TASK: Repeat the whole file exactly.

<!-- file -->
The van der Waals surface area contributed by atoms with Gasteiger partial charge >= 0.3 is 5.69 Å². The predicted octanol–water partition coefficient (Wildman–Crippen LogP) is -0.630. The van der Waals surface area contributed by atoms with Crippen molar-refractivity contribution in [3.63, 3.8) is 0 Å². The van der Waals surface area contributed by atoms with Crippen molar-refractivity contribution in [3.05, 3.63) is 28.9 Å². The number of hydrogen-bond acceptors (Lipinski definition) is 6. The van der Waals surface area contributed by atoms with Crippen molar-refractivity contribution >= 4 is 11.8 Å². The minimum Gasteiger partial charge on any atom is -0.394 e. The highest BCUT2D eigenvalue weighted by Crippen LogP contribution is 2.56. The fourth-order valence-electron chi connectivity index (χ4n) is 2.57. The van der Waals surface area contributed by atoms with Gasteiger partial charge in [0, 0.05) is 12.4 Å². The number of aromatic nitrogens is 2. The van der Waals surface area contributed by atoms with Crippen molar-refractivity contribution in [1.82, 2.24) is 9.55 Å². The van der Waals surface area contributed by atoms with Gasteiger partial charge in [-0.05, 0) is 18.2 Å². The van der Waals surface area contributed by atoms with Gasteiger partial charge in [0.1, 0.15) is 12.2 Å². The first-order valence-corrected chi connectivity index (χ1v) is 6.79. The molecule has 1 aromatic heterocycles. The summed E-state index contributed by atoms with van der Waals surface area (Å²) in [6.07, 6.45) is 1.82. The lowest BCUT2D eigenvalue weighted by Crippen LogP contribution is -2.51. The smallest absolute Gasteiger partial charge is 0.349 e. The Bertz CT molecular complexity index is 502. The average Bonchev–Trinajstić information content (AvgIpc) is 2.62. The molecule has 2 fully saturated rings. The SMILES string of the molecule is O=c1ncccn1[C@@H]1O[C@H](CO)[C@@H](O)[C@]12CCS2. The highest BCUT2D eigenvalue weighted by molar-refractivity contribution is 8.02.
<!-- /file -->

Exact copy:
The van der Waals surface area contributed by atoms with Gasteiger partial charge >= 0.3 is 5.69 Å². The predicted octanol–water partition coefficient (Wildman–Crippen LogP) is -0.630. The van der Waals surface area contributed by atoms with Crippen molar-refractivity contribution in [3.63, 3.8) is 0 Å². The van der Waals surface area contributed by atoms with Crippen molar-refractivity contribution in [3.05, 3.63) is 28.9 Å². The number of hydrogen-bond acceptors (Lipinski definition) is 6. The van der Waals surface area contributed by atoms with Crippen molar-refractivity contribution >= 4 is 11.8 Å². The minimum Gasteiger partial charge on any atom is -0.394 e. The highest BCUT2D eigenvalue weighted by Crippen LogP contribution is 2.56. The fourth-order valence-electron chi connectivity index (χ4n) is 2.57. The van der Waals surface area contributed by atoms with Gasteiger partial charge in [0, 0.05) is 12.4 Å². The number of aromatic nitrogens is 2. The van der Waals surface area contributed by atoms with Crippen molar-refractivity contribution in [1.82, 2.24) is 9.55 Å². The van der Waals surface area contributed by atoms with Gasteiger partial charge in [-0.05, 0) is 18.2 Å². The van der Waals surface area contributed by atoms with Gasteiger partial charge in [0.1, 0.15) is 12.2 Å². The first-order valence-corrected chi connectivity index (χ1v) is 6.79. The molecule has 1 aromatic heterocycles. The summed E-state index contributed by atoms with van der Waals surface area (Å²) in [6.07, 6.45) is 1.82. The lowest BCUT2D eigenvalue weighted by Crippen LogP contribution is -2.51. The smallest absolute Gasteiger partial charge is 0.349 e. The Bertz CT molecular complexity index is 502. The average Bonchev–Trinajstić information content (AvgIpc) is 2.62. The molecule has 2 fully saturated rings. The SMILES string of the molecule is O=c1ncccn1[C@@H]1O[C@H](CO)[C@@H](O)[C@]12CCS2. The highest BCUT2D eigenvalue weighted by molar-refractivity contribution is 8.02.